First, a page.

|20x18mm pad||Full pad 5 turns pressure core 2||37|
|20x18mm pad||Full pad 6 turns pressure core 2||36|
mllrkllr88’s Pressure Tests
mllrkllr88 ran a pressure test series similar to my own and was kind enough to share it with me, my test series were pretty much identical to mllrkllr88 although his were organized differently. In his series of tests starting with a new pad and 5 pads that were pre-compressed on a postal scale ranged 50-90 lbs. The assumption here was that stock sink pressure would be somewhere in that range and when that pressure was reached performance would improve thereafter.
The test series below show a 1-2 degree C drop in performance. My thought on the increase is that when pads reached the heat sinks natural tension point, the preflattened pads were so over compressed that they failed to fill voids in the contact area.
mllrkllr88’s test results below.
Compressed Thermal Pad Testing
- Intended to simulate the average user experience
- Stock Intel IHS
- Stock waterblock (not lapped)
- Stock mounting system that does not allow adjustable socket pressure.
- Liquid Metal on DIE of 7700K
- Cinebench R15 load test, run within a minute of booting
- 7700K @ 5200Mhz using 1.30v
- Maximum temperature average of all 4 cores after bench has finished.
Table of Calibrated Pressure Test Results
|Test Order||Product||Mount 1 (Degrees C)||Mount 2 (Degrees C)|
|1||Graphite Pad – Original||58||58|
|2||Graphite Pad – Pressed 50 PSI||59||58|
|3||Graphite Pad – Pressed 60 PSI||58||59|
|4||Graphite Pad – Pressed 70 PSI||59||59|
|5||Graphite Pad – Pressed 80 PSI||60||59|
|6||Graphite Pad – Pressed 90 PSI||59||61|
Test results here pretty much mirror other tests that I have done and bring out a significant point. IC Graphite is pure 100% graphite mineral and fairly inert. As such is it is a “Solid State” TIM and remarkably stable across a range of conditions, unlike liquid compounds.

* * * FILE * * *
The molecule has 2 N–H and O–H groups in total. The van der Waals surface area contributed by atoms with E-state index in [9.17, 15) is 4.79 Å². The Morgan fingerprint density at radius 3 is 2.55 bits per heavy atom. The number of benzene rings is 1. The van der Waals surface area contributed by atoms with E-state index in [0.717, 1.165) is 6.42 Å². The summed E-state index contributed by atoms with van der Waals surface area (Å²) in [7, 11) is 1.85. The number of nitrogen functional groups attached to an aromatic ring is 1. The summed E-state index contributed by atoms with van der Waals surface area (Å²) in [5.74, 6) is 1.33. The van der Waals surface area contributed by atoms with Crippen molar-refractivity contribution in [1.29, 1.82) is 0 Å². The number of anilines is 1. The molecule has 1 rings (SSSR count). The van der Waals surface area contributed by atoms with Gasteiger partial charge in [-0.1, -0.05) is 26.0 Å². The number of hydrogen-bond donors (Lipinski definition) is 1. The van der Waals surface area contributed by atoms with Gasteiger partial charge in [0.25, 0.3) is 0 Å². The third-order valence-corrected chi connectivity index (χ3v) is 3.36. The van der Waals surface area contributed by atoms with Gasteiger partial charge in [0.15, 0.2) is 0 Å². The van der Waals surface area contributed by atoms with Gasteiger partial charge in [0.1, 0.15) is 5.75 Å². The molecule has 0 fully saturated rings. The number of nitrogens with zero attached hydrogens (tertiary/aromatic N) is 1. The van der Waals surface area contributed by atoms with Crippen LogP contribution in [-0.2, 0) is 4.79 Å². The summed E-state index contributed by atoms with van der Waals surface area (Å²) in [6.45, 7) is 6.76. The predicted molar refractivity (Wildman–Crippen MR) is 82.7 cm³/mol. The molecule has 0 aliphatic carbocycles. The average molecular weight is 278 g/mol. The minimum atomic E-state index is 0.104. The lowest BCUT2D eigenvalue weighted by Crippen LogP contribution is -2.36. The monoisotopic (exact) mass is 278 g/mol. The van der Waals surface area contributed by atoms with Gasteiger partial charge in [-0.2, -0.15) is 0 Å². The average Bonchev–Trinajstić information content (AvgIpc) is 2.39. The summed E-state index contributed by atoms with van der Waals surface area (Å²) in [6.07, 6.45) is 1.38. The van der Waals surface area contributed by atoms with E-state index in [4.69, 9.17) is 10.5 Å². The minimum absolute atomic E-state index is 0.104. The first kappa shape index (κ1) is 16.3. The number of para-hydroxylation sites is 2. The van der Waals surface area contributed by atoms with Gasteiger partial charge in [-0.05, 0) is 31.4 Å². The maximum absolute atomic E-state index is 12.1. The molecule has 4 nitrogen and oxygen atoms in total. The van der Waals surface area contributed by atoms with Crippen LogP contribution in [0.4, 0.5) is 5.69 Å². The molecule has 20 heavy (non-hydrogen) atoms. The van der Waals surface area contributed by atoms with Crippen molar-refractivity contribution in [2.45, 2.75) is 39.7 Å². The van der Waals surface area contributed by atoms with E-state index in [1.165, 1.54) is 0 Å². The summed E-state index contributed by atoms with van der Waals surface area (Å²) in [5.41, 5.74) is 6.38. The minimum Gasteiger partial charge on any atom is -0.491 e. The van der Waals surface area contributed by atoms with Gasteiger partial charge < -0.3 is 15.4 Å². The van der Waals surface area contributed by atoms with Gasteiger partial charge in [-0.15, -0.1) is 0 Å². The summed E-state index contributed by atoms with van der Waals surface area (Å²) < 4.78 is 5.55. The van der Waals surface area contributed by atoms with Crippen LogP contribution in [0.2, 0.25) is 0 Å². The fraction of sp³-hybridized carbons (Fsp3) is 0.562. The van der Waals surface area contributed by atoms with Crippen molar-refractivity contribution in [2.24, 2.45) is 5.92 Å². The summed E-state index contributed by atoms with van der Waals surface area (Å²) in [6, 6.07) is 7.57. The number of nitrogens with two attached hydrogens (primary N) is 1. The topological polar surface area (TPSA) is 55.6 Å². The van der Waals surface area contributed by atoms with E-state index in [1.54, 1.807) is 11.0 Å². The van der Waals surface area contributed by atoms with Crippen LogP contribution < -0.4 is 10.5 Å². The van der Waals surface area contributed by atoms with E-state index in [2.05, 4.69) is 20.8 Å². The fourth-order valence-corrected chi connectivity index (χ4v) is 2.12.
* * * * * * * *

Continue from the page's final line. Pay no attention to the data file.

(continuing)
Stable ranges of use:
- Under long term use, perhaps lasting as long as the entire service life the electronic device
- Across a range of pressure
- Across a significant range of changes in area
- Across an extreme temperature range capability of -200 to 400C
- With no break in period of note
- Near identical temperatures between mounts.
Anecdotally, I understand that my initial evaluation testing counterparts in the LN2 competition end of things have had good results. They solve the issue of compound cracking, as well as breaking some world records with the thermal pad tested direct die on a GPU. CPU were results somewhat less.
Application is as previously noted could not be simpler, a pinhead amount of paste applied in a couple of the corners should resolve any stability problems should they occur.
Many thanks to Innovation Cooling for letting me be the first to test and review IC Graphite.
I am a keen enthusiast Overclocker was in 1st place on HWBOT out of 164,931 in that category for around 6 months This was achieved in large part by using IC Diamond and IC Graphite which gave me the edge in cooling enabling me to get every last MHz for my CPU/GPU.